Brad Thomas -- KeyBanc Capital Markets -- Director

That's helpful. Thank you, Kurt. And then, with respect to the outlook for gross margin, with the price increase that you put through June 1st, is it set up where if 1Q plays out similar to 4Q, where the rate of gross margin decline would moderate in 1Q -- still be down, but moderate -- and then, do you think you could be back closer to flat in Q2, or are there still too many headwinds out there with freight and some other factors?

Kurt L. Darrow -- Chairman, President, and Chief Executive Officer

So, in our planning, Brad, our gross margin -- I think -- got as high as 40%, and I think we were at 39 and something in the fourth quarter. So, that's not a big gap, and the two things that would drive that is more volume through the plants to pick up absorption, and then the pricing versus -- the raw material pricing versus the selling price. So, I don't think we're that far apart, and in the furniture industry, our gross margins are pretty respectable even at this level, but in our planning, it was to not only take the price increase on the actual cost, but actually to have our margin pick up as well. So, if it was a perfect world, nothing changed, we got volume at or above the previous year, yes, our margin should be back to where we -- our historical high, but I wouldn't expect it to grow a whole hell of a lot beyond that.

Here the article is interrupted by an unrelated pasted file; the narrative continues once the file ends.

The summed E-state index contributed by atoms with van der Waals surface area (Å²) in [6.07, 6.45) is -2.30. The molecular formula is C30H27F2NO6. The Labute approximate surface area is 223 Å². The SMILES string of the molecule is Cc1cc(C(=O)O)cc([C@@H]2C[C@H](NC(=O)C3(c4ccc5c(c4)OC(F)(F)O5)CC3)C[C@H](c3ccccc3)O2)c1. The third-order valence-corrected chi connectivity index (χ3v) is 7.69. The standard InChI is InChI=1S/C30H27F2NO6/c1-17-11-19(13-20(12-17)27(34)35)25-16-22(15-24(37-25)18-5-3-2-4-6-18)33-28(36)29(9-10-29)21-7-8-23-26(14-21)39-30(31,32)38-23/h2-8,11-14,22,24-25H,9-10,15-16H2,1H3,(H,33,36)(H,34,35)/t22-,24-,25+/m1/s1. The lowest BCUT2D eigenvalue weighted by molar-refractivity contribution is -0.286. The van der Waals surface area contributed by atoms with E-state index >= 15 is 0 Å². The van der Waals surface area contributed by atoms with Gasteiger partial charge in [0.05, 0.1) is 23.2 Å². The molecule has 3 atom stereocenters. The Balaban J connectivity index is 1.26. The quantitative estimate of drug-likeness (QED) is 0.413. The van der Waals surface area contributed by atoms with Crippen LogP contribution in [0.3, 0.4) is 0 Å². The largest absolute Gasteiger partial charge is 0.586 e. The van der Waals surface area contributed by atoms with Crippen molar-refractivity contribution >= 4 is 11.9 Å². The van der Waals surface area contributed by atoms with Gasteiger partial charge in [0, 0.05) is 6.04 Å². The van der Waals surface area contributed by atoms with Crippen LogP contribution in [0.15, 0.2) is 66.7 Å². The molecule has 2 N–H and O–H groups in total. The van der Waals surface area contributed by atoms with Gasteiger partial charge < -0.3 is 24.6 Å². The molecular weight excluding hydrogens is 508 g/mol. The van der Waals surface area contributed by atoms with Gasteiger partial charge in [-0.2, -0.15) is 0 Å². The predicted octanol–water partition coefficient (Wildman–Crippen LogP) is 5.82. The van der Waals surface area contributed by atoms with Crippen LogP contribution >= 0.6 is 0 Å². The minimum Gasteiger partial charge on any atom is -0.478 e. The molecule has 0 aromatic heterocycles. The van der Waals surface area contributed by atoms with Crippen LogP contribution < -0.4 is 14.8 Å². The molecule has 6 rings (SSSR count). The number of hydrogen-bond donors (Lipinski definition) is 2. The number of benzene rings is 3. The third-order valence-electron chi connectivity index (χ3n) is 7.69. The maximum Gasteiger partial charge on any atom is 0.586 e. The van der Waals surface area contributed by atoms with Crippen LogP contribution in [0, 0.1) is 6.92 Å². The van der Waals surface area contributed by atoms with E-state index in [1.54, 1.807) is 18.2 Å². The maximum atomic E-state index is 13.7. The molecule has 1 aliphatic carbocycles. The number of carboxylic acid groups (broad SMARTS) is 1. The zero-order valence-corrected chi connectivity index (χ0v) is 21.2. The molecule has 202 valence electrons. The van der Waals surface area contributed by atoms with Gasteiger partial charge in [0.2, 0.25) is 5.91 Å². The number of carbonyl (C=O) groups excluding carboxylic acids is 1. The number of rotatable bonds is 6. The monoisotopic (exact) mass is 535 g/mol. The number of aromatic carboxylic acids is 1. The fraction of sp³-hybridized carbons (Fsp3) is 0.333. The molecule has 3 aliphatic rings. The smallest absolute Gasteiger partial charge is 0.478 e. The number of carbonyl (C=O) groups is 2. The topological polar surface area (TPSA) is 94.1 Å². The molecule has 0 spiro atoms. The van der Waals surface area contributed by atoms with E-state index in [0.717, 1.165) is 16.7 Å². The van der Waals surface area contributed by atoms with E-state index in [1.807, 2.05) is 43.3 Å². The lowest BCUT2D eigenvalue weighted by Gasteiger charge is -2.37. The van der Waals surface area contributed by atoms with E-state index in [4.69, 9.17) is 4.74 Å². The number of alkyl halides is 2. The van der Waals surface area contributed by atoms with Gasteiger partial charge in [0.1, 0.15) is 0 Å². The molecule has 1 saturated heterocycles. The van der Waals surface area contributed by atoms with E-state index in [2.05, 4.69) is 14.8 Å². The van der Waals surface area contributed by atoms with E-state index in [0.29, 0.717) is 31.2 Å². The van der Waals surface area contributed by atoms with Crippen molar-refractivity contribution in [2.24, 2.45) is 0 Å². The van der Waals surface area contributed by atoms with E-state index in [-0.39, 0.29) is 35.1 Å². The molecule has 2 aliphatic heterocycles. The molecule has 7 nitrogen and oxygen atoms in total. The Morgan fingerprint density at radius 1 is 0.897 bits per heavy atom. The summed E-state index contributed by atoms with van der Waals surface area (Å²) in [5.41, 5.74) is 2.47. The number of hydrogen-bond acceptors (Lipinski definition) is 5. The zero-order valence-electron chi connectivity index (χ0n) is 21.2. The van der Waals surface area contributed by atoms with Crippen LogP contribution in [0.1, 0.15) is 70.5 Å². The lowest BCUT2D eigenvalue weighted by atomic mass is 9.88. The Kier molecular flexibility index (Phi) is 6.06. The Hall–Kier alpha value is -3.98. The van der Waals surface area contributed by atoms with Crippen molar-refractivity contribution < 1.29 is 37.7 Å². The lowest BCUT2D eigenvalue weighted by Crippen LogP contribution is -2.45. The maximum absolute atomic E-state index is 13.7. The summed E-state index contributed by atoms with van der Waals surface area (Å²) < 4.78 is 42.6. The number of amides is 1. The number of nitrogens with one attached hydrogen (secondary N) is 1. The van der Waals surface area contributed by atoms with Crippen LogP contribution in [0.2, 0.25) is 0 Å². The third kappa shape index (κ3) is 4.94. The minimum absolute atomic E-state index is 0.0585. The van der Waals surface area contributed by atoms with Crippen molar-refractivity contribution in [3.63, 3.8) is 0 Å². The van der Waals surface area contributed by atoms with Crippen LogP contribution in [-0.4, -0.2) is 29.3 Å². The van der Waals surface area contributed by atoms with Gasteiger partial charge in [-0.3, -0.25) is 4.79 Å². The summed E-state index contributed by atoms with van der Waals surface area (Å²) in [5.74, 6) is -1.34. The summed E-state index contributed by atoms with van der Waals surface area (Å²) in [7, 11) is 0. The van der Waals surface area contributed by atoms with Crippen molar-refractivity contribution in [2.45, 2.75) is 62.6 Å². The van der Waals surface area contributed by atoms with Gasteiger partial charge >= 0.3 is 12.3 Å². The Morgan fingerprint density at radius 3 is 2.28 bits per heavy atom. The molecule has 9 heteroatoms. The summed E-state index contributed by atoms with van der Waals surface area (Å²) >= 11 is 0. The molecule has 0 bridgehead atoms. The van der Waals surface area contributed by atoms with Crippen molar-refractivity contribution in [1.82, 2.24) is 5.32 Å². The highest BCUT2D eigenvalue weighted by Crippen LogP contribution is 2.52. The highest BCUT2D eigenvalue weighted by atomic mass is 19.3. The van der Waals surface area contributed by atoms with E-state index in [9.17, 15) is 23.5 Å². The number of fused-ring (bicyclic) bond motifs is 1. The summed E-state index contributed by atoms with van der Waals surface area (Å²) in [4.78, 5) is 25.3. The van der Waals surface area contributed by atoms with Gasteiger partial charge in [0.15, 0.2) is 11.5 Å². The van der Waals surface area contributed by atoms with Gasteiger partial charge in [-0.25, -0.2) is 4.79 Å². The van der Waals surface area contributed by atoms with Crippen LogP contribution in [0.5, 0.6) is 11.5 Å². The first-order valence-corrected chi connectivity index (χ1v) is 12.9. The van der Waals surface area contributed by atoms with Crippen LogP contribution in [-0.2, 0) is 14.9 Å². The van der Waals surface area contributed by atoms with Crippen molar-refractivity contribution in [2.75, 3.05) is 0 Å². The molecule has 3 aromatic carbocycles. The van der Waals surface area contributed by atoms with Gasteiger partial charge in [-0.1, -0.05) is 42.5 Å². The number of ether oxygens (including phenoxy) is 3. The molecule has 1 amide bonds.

Brad Thomas -- KeyBanc Capital Markets -- Director

Great, that's very helpful color. I appreciate it. Thank you all very much.

Operator

And, a reminder: To ask a question today, you may press *1 from your telephone keypad. The next question is coming from the line of Anthony Lebiedzinski with Sidoti and Company. Please proceed with your questions.

Anthony Lebiedzinski -- Sidoti and Company -- Analyst

Good morning and thank you for taking the questions. Mike, certainly, enjoy your retirement -- I'm sure you're looking forward to it -- and welcome aboard, Melinda, to the La-Z-Boy team.

Melinda D. Whittington -- Senior Vice President

Thank you

Anthony Lebiedzinski -- Sidoti and Company -- Analyst

So, first, I just wanted to ask -- as far as -- obviously, you are dealing with inflation. You have increased your prices to offset these raw material prices going up. What is your expectation as far as unit volume? Do you think it will decline again, or do you think it could flatten out? Just wondering about what your expectation for unit volume in light of these price increases that you're taking.

Kurt L. Darrow -- Chairman, President, and Chief Executive Officer

So, we're not planning on a one-for-one relationship between pricing going up, volume going down. We still have opportunities with a number of our different channels of distribution, expanded channels of distribution, the internet business, same-store sales at the La-Z-Boy stores. We're not planning on a unit reduction, but the honest question, Anthony, is it all depends on how the consumer reacts. So, the industry has been faced with these inflationary pressures, and the cost of furniture is up X amount, and no one will know how she reacts to that until we go through the next three or six months. So, stay tuned for that, but certainly, it's not our plan to go backwards in units.